What Does the Future Hold?

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BayouHuguenot

Puritanboard Clerk
by C. Marvin Pate. Grand Rapids, MI: Baker Books, 2010

This is a *very* basic primer on eschatology. Pate, however, does manage to add some insights that aren't covered in Erickson and Grenz. He surveys all of the millennial options, noting where they agree on hermeneutics and noting difficulties in all of the options. He eventually sides with premillennialism, noting that the premillennial reading of chapters 19-20 makes the most sense of the lexigraphy and grammar, and I think he is right.

He made the strongest critique of postmillennialism. However, he seems to think that all postmillennialists are partial-preterists, yet this is not true. I suppose it doesn't matter, since non-preterist postmillennialism is actually the weakest of all eschatological positions. He forces postmillennialist to logically accept the claims of hyper-preterism and takes the argument to full-preterism. There is no reason why a postmillennialist should stop the partial-preterist wagon at Revelation 18 and not say that Rev. 19-22 also applies to the destruction of Jerusalem. If, however, he does, the following absurdities arise:

1. The second coming actually happened in A.D. 70 and your position is now heretical.

2. If (1) we are no longer in Revelation 20, but actually chapters 21-22 (since 19-20 is the 2nd Coming/Millennium, which happened at the fall of Jerusalem). If that is the case, we are currently in the eternal state.

His take on amillennialism is actually the weakest in the book. Besides the critique based on Revelation 20, he doesn't offer one. True, he brings in the claim that post-Augustine, there was an abandoning of literal hermeneutics in favor of Alexandrian, Platonic ones, and I think there is something to this, but he doesn't develop it. This is odd since premillennialists usually act like it's open-season on amillennialism, yet he pulls all of his punches.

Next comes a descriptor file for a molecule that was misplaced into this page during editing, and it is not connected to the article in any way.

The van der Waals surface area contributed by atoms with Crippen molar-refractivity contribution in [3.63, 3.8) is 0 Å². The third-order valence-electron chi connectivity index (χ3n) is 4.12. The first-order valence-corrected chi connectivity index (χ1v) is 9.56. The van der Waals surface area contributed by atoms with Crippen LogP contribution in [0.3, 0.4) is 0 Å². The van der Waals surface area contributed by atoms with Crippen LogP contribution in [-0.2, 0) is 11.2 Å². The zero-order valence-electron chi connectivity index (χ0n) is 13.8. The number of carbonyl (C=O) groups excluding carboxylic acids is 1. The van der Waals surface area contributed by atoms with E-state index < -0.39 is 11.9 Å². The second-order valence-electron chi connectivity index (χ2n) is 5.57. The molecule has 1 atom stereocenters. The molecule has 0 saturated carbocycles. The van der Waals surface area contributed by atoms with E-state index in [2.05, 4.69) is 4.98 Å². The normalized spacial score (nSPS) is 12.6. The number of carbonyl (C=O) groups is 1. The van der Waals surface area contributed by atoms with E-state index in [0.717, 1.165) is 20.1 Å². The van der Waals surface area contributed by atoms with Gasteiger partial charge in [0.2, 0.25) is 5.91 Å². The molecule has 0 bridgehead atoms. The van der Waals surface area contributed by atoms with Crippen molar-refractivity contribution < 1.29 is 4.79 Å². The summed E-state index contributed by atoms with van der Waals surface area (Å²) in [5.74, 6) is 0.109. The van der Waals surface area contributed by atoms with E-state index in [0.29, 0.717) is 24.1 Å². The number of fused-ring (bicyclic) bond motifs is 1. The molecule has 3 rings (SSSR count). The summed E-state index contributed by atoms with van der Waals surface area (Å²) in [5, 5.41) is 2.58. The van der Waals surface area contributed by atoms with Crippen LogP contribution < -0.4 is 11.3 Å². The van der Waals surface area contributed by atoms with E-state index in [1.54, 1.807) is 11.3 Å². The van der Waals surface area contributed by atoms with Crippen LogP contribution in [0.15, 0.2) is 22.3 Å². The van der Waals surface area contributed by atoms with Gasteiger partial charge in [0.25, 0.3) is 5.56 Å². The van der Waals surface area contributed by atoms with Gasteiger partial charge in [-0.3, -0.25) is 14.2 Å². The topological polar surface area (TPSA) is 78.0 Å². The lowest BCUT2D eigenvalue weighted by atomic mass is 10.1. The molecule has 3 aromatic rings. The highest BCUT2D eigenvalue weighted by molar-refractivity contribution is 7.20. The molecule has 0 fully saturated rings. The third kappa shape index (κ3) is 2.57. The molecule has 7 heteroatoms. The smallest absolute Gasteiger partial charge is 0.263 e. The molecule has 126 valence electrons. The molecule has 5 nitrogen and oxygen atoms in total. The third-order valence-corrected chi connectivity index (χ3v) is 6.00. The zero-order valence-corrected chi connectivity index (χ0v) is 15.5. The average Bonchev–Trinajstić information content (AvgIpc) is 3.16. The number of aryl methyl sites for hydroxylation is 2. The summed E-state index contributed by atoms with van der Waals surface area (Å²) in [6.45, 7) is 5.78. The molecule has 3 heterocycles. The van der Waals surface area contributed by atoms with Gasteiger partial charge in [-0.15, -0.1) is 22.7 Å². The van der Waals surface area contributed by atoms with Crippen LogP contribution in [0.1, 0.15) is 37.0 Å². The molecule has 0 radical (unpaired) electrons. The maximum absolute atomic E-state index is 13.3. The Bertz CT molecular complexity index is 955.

Varieties of Premillennialism:

This chapter was interesting. I only caught this on the second reading through. Pate patiently explains the nuances between pretribulationalism, post-trib, and midtrib/prewrath rapture. I was impressed and it made me want to go read the Zondervan Counterpoints book Three Views on the Rapture. He does a nice job explaining how on the post-trib view various sections of Paul's epistles line up with the Olivet Discourse (a claim that most millennial adherents would affirm). Surprisingly, he begins to offer criticisms of his own position, admitting to potential weaknesses. This is a welcome admission given that some adherents to different systems claim that their's is the only one that protects the gospel (I"ve actually seen this claim on Klinean message boards).

Pate ends his book with an analysis of the Jesus seminar and current gnosticisms in the American university setting.

This book is fair, but suffers from a number of problems: the analysis isn't always thorough and Pate writes in an annoying populist manner. Other weaknesses include the identification of idealism with amillennialism, but this is faulty because Rushdoony (a postmillennialist) was an idealist and Jay Adams (an amillennialist) is a partial preterist.
 

BayouHuguenot

Puritanboard Clerk
> Pate patiently explains the nuances between pretribulationalism, post-trib, and midtrib/prewrath rapture.

Midtrib and prewrath should not be portrayed as different terms for the same position.

They are vastly different.

The Pre-wrath Tribune: Pre-wrath Big Picture

PreWrath


Edited to add this link, which clearly shows the difference between midtrib and prewrath:

Rapture Problems Answered

Thanks. I didn't mean to imply they were the same. Thanks for the links.
 

CharlieJ

Puritan Board Junior
His take on amillennialism is actually the weakest in the book. Besides the critique based on Revelation 20, he doesn't offer one. True, he brings in the claim that post-Augustine, there was an abandoning of literal hermeneutics in favor of Alexandrian, Platonic ones, and I think there is something to this, but he doesn't develop it. This is odd since premillennialists usually act like it's open-season on amillennialism, yet he pulls all of his punches.